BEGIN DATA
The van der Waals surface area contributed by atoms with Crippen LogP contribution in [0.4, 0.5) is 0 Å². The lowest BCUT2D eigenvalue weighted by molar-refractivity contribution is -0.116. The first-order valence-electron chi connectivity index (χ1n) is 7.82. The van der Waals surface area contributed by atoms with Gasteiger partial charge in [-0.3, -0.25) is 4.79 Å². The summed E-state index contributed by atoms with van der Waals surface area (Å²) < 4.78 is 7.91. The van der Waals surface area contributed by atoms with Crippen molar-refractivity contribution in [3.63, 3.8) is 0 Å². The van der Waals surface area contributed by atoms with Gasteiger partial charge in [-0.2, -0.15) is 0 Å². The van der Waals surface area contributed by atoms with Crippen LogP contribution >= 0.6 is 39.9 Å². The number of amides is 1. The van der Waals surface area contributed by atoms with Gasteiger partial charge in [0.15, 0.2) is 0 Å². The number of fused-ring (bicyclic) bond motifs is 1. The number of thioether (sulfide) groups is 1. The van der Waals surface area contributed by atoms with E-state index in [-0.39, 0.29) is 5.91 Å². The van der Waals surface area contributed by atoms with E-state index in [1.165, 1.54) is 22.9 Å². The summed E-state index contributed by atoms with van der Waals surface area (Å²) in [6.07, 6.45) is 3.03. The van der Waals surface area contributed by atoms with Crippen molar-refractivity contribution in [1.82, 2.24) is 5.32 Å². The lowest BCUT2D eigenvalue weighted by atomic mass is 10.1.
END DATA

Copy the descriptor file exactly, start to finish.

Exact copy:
The van der Waals surface area contributed by atoms with Crippen LogP contribution in [0.4, 0.5) is 0 Å². The lowest BCUT2D eigenvalue weighted by molar-refractivity contribution is -0.116. The first-order valence-electron chi connectivity index (χ1n) is 7.82. The van der Waals surface area contributed by atoms with Gasteiger partial charge in [-0.3, -0.25) is 4.79 Å². The summed E-state index contributed by atoms with van der Waals surface area (Å²) < 4.78 is 7.91. The van der Waals surface area contributed by atoms with Crippen molar-refractivity contribution in [3.63, 3.8) is 0 Å². The van der Waals surface area contributed by atoms with Gasteiger partial charge in [-0.2, -0.15) is 0 Å². The van der Waals surface area contributed by atoms with Crippen LogP contribution >= 0.6 is 39.9 Å². The number of amides is 1. The van der Waals surface area contributed by atoms with Gasteiger partial charge in [0.15, 0.2) is 0 Å². The number of fused-ring (bicyclic) bond motifs is 1. The number of thioether (sulfide) groups is 1. The van der Waals surface area contributed by atoms with E-state index in [-0.39, 0.29) is 5.91 Å². The van der Waals surface area contributed by atoms with E-state index in [1.165, 1.54) is 22.9 Å². The summed E-state index contributed by atoms with van der Waals surface area (Å²) in [6.07, 6.45) is 3.03. The van der Waals surface area contributed by atoms with Crippen molar-refractivity contribution in [1.82, 2.24) is 5.32 Å². The lowest BCUT2D eigenvalue weighted by atomic mass is 10.1.